Angus Andrew seems to be wrestling with something profound and unsettling in his relationship with himself on this tenth Liars album. “They told me I’m a juiced up, worn out sad sack / I can’t figure out what I’m trying to do here, except stand around and be a dick,” he sings on ‘Sekwar’, while muscular drumbeats and ominous digital scribbles whirl overhead. The song only seems to get darker the longer it lasts, as does the album around it.
The first truly collaborative Liars album for some years, The Apple Drop makes strong use of avant-garde drummer Laurence Pike and multi-instrumentalist Cameron Deyell’s incendiary energy, but it is hard to shake loose from the notion that we are listening in on some dark soul-searching. “People are born, now they all long to die again,” Andrew sings on ‘Slow and Turn Inward’, a track that unfurls itself slowly like a gradual realisation of some harrowing, pervasive universal truth, a little like a demonic version of the Newton apple story to which the record’s title seems to allude.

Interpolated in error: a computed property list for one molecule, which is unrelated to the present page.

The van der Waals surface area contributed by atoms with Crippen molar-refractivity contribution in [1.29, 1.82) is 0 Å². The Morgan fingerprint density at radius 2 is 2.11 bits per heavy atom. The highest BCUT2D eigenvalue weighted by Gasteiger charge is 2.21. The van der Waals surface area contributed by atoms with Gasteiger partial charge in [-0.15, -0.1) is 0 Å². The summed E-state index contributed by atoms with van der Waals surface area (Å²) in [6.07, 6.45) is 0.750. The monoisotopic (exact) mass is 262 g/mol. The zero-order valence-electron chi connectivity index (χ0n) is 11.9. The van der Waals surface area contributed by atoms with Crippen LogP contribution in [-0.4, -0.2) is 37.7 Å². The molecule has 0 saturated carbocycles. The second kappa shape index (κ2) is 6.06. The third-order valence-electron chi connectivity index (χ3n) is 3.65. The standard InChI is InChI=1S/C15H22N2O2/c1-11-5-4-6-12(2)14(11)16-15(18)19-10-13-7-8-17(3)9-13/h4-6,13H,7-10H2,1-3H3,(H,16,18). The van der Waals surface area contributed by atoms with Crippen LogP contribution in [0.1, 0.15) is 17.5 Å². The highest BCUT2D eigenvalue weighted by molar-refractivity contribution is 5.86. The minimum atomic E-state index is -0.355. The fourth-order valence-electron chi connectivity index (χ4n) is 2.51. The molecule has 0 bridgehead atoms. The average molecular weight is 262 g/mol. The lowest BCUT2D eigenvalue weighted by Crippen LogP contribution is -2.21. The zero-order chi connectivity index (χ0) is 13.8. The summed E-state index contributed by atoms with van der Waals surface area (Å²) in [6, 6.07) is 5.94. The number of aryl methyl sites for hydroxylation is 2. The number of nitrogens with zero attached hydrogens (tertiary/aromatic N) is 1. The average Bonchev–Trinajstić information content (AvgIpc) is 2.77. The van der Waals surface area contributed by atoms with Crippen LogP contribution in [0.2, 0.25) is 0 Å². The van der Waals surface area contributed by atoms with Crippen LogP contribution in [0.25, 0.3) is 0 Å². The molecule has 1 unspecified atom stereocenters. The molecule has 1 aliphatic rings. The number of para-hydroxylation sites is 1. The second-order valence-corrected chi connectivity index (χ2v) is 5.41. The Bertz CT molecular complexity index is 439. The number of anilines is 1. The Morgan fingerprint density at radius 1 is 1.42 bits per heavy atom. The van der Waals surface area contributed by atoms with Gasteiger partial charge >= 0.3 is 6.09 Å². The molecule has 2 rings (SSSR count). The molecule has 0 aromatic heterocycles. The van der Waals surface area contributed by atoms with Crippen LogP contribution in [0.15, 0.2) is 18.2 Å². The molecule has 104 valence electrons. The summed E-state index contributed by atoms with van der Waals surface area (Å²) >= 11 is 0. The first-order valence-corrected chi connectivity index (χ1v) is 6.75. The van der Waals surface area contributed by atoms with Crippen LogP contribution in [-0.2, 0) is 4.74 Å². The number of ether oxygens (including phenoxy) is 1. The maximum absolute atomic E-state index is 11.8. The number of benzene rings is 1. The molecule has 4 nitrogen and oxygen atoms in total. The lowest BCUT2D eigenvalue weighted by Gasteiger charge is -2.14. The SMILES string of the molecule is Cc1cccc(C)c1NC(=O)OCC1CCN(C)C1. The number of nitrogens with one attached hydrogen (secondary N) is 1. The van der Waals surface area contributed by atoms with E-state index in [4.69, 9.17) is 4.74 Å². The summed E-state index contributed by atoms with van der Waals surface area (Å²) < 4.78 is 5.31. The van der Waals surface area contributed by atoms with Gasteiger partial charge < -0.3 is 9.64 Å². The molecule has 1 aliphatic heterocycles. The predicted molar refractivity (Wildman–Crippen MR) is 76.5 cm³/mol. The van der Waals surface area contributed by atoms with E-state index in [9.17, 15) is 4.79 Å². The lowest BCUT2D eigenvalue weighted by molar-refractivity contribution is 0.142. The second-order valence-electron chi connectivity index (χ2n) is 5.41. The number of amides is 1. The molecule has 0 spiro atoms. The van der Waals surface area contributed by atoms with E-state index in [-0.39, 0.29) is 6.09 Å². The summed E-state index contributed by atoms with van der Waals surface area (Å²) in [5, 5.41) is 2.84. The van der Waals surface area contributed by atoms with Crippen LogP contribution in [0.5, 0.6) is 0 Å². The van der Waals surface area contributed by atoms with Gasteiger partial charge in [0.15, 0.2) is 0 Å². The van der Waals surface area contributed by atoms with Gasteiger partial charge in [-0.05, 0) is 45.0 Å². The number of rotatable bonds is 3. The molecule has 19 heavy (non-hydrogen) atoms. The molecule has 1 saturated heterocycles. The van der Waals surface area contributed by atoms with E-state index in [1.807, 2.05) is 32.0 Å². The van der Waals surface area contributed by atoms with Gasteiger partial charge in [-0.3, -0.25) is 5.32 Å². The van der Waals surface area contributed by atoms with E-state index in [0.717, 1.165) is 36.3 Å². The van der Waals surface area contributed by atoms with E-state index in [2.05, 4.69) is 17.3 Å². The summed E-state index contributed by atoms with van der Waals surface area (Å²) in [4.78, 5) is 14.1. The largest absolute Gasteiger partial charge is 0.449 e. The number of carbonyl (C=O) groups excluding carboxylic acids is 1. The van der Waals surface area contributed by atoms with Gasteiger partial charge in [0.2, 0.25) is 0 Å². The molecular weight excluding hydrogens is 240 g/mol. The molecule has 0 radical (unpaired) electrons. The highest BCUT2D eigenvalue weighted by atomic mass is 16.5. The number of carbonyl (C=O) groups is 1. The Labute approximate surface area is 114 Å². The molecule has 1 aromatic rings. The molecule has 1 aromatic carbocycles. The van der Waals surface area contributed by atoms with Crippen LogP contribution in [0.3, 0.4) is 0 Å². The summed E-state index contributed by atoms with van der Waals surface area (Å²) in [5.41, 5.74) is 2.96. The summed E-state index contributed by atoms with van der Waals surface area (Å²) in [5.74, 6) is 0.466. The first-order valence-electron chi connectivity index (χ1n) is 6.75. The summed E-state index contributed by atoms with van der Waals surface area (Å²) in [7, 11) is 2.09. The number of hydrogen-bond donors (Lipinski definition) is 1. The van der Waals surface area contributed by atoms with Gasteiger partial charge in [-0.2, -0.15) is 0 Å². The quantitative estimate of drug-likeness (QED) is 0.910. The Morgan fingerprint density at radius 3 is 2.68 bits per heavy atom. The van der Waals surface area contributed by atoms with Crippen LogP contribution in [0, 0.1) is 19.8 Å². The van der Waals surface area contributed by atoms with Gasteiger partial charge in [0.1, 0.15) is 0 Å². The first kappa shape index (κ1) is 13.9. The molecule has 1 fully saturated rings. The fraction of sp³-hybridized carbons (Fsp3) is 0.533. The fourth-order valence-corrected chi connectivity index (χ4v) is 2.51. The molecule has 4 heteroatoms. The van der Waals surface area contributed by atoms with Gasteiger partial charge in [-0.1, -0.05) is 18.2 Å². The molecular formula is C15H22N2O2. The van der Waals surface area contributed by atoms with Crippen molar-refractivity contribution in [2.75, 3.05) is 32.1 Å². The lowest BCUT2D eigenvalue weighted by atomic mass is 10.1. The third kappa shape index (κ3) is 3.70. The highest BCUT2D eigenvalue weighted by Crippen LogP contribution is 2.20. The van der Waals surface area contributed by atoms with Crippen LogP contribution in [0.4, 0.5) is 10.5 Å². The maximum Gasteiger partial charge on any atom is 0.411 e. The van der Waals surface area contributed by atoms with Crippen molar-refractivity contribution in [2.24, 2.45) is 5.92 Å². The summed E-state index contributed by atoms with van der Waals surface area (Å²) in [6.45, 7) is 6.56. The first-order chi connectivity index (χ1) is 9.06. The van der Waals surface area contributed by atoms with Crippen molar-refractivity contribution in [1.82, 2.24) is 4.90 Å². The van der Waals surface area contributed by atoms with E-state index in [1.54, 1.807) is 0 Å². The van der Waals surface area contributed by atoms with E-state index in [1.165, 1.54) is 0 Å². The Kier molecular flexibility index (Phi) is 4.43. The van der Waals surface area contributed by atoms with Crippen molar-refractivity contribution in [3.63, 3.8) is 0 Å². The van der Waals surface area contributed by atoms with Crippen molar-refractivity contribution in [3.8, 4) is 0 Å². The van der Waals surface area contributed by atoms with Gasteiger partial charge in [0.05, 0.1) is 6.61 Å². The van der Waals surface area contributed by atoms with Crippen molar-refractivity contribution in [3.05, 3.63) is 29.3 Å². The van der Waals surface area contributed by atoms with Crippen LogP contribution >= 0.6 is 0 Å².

Between the strained, manic mood of ‘Star Search’ and the jittery paranoia of ‘From What the Never Was’, Liars show that even after two decades, they are still capable of urgent, intense musical expression, still hungry to find new ground to mill. There may not be anything to match the career high spots of ‘The Other Side of Mt. Heart Attack’ or ‘Mess on a Mission’, but Liars continue to quietly amass one of the most compelling bodies of work in modern music.